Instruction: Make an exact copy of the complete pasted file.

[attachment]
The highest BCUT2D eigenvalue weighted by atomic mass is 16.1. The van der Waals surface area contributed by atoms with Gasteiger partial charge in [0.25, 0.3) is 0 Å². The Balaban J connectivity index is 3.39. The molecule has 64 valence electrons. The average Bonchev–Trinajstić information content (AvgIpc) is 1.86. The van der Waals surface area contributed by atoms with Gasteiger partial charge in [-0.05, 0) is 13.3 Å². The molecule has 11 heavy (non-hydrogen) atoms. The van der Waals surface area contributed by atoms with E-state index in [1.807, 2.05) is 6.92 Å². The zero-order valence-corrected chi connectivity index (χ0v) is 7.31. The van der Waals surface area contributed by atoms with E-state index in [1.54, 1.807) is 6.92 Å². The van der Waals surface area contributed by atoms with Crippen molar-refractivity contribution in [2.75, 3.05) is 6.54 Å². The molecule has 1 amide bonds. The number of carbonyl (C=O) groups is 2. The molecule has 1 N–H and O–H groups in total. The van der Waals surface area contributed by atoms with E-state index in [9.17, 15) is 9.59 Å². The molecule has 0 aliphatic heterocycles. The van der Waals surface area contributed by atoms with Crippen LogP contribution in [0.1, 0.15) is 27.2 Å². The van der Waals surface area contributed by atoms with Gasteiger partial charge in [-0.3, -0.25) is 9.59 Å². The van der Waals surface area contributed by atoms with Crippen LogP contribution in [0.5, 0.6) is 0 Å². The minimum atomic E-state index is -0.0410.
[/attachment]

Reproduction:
The highest BCUT2D eigenvalue weighted by atomic mass is 16.1. The van der Waals surface area contributed by atoms with Gasteiger partial charge in [0.25, 0.3) is 0 Å². The Balaban J connectivity index is 3.39. The molecule has 64 valence electrons. The average Bonchev–Trinajstić information content (AvgIpc) is 1.86. The van der Waals surface area contributed by atoms with Gasteiger partial charge in [-0.05, 0) is 13.3 Å². The molecule has 11 heavy (non-hydrogen) atoms. The van der Waals surface area contributed by atoms with E-state index in [1.807, 2.05) is 6.92 Å². The zero-order valence-corrected chi connectivity index (χ0v) is 7.31. The van der Waals surface area contributed by atoms with E-state index in [1.54, 1.807) is 6.92 Å². The van der Waals surface area contributed by atoms with Crippen molar-refractivity contribution in [2.75, 3.05) is 6.54 Å². The molecule has 1 amide bonds. The number of carbonyl (C=O) groups is 2. The molecule has 1 N–H and O–H groups in total. The van der Waals surface area contributed by atoms with E-state index in [9.17, 15) is 9.59 Å². The molecule has 0 aliphatic heterocycles. The van der Waals surface area contributed by atoms with Crippen LogP contribution in [0.1, 0.15) is 27.2 Å². The van der Waals surface area contributed by atoms with Gasteiger partial charge in [-0.3, -0.25) is 9.59 Å². The van der Waals surface area contributed by atoms with Crippen LogP contribution in [0.5, 0.6) is 0 Å². The minimum atomic E-state index is -0.0410.